We were disappointed that there was still very little access for disabled people at this year's festival at the National Film Theatre (NFT). Even though we wrote to the festival organisers last year. The festival is a chance for visitors from throughout the UK, to get together as well as showing the best selection of LGBT films available. We are fed up with not being able to get tickets because we are wheelchair users, or not being able to access the films because we are BSL users, or need audio description where none exists, and/or need to be able to book seats near the front in order to see or hear and none have been reserved for us. Because of this, we wrote to all of the Trustees of the British Film Institute (BFI), who run the NFT, demanding better access. We have now had one very positive meeting with them about improving access to next year's festival, and more are planned. If you would like to be part of the group meeting with the BFI, or would like to know more about our work to improve access at the festival, then please let us know.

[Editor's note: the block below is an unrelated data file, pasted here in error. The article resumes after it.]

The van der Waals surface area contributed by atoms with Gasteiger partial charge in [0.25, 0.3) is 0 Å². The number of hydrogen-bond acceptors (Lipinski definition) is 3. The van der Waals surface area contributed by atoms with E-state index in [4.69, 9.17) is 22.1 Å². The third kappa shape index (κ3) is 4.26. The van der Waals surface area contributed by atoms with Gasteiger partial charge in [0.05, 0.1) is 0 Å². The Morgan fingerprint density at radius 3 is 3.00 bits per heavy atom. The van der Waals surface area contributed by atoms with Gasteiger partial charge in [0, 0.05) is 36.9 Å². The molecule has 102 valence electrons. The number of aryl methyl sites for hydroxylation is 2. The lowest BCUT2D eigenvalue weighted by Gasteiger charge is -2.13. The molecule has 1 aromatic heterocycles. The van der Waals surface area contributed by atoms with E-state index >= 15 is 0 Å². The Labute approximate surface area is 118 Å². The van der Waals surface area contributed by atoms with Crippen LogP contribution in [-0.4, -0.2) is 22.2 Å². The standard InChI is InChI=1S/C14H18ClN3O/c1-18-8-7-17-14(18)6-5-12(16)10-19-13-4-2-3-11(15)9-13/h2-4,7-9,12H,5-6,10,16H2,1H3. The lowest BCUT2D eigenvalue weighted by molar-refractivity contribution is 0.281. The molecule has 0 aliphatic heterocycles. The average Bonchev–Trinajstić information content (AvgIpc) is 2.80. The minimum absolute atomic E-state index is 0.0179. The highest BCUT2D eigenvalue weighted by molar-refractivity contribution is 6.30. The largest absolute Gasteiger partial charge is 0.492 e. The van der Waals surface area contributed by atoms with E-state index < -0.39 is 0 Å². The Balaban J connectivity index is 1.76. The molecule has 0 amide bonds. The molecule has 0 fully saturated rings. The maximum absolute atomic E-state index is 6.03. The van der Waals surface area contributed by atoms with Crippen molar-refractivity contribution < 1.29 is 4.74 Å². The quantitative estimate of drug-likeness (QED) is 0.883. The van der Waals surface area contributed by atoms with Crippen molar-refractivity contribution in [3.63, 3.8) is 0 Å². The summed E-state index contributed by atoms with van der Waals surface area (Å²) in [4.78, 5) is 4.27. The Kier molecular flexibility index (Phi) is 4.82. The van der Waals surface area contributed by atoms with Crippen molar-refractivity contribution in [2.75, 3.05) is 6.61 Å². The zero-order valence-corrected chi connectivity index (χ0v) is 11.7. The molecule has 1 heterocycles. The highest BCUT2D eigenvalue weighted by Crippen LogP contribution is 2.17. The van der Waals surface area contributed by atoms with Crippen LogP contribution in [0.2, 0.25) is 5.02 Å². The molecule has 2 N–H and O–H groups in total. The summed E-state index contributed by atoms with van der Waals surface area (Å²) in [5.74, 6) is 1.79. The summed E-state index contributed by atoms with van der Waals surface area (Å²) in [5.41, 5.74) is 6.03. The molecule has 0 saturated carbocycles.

Equalities Law: We are currently in the process of responding to the Green Paper on a new single Equality Act (the deadline is 3 September 2007). Our response will be available here from September, but email us if you would like a copy sent directly to you. In 2006 Regard has responded to the Interim Report of the Equalities Review. The Review is intended to set the agenda for tackling all social inequality. Click here to read a copy of our response. Our Co-Chair Ju Gosling also spoke at the London consultation event organised by the Cabinet Office, and on a panel at the annual State of London debate.
Social Care: Regard is working to raise awareness of the needs of disabled LGBT people amongst social care providers and the Government. In the summer of 2005 we made a detailed submission in response to the Government's Green Paper on social care - click here to read it.
In September 2005 Ju Gosling and Phil Gosling (no relation!) were asked to represent Regard on the Commission for Social Care Inspections Equality and Diversity advisory group. CSCI is responsible for inspecting all residential care facilities, as well as social services departments. Ju and Phil are both service users, and will continue to raise issues relating to LGBT people who receive any form of social care. The group meets quarterly, and Ju and Phil will report back via the newsletter and website.